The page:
(1:1) of soil was determined by EC meter (USDA, 2004). Soil organic carbon was determined by wet oxidation method as described by Jackson (1973). In aggregate sieving analysis the aggregates passed through 8mm sieve but retained on 2mm sieve were used. Wet sieving analysis were performed as described by Jalota et al. (1998). The mean weight diameter (MWD) of the aggregates was calculated by the following formula (Van Bavel, 1949):

MWD =

XiWi
i 1

where Xi is the mean diameter of any particular size range of

aggregates separated by sieving and Wi is the weight of aggregates in that size range as a fraction of the total dry weight of the sample analyzed. The percentage of aggregates water stable aggregates was calculated by the following formula: %WSA = Sample retained on the specific sieve 100 Total sample analyzed

The percentage of aggregates retained on each sieve was corrected for the primary particles as described by Kemper (1965). RESULTS AND DISCUSSION Particle size distribution Percentage of sand of the studied soils varied from 8-24. The highest sand percentage was obtained at 0-15 cm depth in soil developed on Char Kachua and that of the lowest was at >30 cm depth on Char Barret (Table 1). The variation of percentage of sand of soils developed on different Chars was not statistically significant. The percentage of silt varied from 65-79. The highest value obtained at 15-30 cm depth in soils developed on Char Miazan and the lowest value was at 0-10 cm depth on Char Daira Kachua (1) (Table 1). Percentage of clay of studied soils varied from 10 to 18. The highest value obtained at >30 cm depth in soil developed on Char Barret and the lowest value was at various depth (Table 1). Similar textural variation among the depth in Bhola series was reported by SRDI (2003).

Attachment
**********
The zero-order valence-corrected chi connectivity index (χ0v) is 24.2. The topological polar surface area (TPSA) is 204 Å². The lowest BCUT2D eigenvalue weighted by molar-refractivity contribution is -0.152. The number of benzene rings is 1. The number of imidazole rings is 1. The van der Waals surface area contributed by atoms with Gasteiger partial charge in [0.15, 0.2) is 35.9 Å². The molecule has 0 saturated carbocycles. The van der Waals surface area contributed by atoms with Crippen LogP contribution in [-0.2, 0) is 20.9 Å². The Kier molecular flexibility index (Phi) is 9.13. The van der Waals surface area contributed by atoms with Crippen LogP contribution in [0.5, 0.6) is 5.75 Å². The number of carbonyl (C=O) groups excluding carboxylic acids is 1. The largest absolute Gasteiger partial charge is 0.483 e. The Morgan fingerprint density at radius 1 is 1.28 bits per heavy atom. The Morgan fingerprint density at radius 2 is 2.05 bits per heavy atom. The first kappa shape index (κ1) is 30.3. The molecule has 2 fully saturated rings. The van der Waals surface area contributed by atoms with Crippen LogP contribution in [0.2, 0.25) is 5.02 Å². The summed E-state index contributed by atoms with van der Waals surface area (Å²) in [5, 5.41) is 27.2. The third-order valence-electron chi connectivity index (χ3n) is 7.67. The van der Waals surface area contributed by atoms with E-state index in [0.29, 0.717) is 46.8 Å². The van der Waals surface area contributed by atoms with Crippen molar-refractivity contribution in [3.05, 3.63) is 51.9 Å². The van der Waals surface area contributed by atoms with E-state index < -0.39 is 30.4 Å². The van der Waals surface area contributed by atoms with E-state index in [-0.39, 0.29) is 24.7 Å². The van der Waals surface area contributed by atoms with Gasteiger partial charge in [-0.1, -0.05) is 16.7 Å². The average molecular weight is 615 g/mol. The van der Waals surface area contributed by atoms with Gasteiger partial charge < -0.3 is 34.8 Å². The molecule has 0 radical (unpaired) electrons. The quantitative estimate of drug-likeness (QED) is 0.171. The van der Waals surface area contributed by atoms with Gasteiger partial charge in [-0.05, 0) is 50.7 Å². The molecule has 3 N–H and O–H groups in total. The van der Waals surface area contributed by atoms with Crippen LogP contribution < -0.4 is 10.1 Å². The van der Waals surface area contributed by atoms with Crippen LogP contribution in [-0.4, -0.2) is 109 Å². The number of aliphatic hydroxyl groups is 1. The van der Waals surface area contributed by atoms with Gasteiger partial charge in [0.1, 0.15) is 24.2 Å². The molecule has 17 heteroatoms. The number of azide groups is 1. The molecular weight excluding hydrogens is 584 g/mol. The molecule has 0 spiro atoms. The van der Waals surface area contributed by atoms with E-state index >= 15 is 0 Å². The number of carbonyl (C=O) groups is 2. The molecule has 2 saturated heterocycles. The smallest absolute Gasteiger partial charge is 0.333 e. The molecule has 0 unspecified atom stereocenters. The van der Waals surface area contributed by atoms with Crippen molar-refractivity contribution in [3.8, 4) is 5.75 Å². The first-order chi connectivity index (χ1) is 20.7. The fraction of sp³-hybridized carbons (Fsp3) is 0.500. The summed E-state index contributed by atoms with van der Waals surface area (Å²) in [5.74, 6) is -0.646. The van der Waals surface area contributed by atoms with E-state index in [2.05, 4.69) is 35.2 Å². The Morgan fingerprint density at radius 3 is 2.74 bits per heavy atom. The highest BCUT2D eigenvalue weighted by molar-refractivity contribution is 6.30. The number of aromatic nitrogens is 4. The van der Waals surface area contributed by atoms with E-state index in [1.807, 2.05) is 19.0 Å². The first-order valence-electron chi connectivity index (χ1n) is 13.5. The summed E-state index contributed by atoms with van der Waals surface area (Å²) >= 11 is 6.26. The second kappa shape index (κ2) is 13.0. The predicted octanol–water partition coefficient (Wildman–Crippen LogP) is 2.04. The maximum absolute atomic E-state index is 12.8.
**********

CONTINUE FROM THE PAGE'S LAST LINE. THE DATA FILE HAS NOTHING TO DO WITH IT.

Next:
Bulk density The bulk density of the studied soils varied from 1.29-1.66 g cm-3. The highest bulk density obtained at >30 cm depth in soil developed on Char Ray Shaheb and the lowest value was at 0-15 cm depth on Char Kachua (Table1). The bulk density increased with increasing depth in soil developed on Char Ray Shaheb but decreased with depth on Char Wadel and Char Diara Kuchua (1). Rabbi et al. (2004) reported that the bulk density of coastal soil varied between 1.05-1.39 g cm-3. Bulk density was bit high. It might be due self compaction of soils because soils were fine, loose, highly graded in inhibited coastal pedogenic processes (tidal effect, inundation, sedimentation etc.) Particle density The particle density of the studied soils varied from 2.27-2.63 g cm-3. The highest particle density obtained at >30 cm depth in soil developed on Char Barret and the lowest was at 15-30 cm depth on Char Wadel (Table 1). The particle density decreased with increasing depth in soil developed on Char Ray Shaheb. The particle density of soils developed on Char Miazan and Char Barret increased with increasing depth. Rabbi et al. (2004) reported that the particle densities of south western coastal soils varied from 2.38-2.83 g cm-3. Percentage of porosity Percentage of porosity of studied soils varied from 30.38-56.04%. The highest porosity was obtained at >30 cm and the lowest porosity was at 0-15 cm depth developed on Char Daira Kachua (1) (Table1). Rabbi et al. (2004) reported that the porosity of some coastal silt loam soils varied between 47.50-56.40%. State of aggregation State of aggregation of the studied soils varied from 0.08.0 %. The highest value of state of aggregation obtained at 15-30 cm depth in soils developed on Char Daira Kachua (1) and the lowest was at the depth of >30 cm on both Char Ray Shaheb and Char Miazan (Table1). Rabbi et al. (2004) reported that state of aggregation of some coastal silt loam soils can vary between 1 -15%.